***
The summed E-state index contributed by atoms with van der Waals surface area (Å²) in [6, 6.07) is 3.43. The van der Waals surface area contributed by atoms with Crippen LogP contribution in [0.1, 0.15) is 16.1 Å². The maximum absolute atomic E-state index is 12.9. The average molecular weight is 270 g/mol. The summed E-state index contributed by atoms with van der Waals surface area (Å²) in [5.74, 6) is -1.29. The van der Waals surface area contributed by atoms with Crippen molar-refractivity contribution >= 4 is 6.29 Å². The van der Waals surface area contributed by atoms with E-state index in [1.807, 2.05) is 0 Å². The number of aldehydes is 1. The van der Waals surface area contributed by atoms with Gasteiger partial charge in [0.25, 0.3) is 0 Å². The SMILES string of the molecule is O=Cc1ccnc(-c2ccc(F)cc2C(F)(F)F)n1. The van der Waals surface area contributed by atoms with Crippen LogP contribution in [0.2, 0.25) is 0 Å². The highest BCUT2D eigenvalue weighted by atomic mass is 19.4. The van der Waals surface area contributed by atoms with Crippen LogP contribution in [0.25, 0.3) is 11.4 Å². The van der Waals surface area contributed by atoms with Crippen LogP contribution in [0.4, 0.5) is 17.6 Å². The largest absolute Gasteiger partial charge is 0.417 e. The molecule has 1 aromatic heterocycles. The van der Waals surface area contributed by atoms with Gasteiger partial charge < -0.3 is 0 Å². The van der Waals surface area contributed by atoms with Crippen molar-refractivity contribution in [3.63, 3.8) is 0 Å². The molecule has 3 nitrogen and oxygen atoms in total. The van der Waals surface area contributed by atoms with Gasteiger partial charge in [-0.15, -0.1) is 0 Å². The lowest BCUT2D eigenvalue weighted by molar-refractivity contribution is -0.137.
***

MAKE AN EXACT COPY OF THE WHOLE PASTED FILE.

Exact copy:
The summed E-state index contributed by atoms with van der Waals surface area (Å²) in [6, 6.07) is 3.43. The van der Waals surface area contributed by atoms with Crippen LogP contribution in [0.1, 0.15) is 16.1 Å². The maximum absolute atomic E-state index is 12.9. The average molecular weight is 270 g/mol. The summed E-state index contributed by atoms with van der Waals surface area (Å²) in [5.74, 6) is -1.29. The van der Waals surface area contributed by atoms with Crippen molar-refractivity contribution >= 4 is 6.29 Å². The van der Waals surface area contributed by atoms with E-state index in [1.807, 2.05) is 0 Å². The number of aldehydes is 1. The van der Waals surface area contributed by atoms with Gasteiger partial charge in [0.25, 0.3) is 0 Å². The SMILES string of the molecule is O=Cc1ccnc(-c2ccc(F)cc2C(F)(F)F)n1. The van der Waals surface area contributed by atoms with Crippen LogP contribution in [0.2, 0.25) is 0 Å². The highest BCUT2D eigenvalue weighted by atomic mass is 19.4. The van der Waals surface area contributed by atoms with Crippen LogP contribution in [0.25, 0.3) is 11.4 Å². The van der Waals surface area contributed by atoms with Crippen LogP contribution in [0.4, 0.5) is 17.6 Å². The largest absolute Gasteiger partial charge is 0.417 e. The molecule has 1 aromatic heterocycles. The van der Waals surface area contributed by atoms with Gasteiger partial charge < -0.3 is 0 Å². The van der Waals surface area contributed by atoms with Crippen molar-refractivity contribution in [3.63, 3.8) is 0 Å². The molecule has 3 nitrogen and oxygen atoms in total. The van der Waals surface area contributed by atoms with Gasteiger partial charge in [-0.15, -0.1) is 0 Å². The lowest BCUT2D eigenvalue weighted by molar-refractivity contribution is -0.137.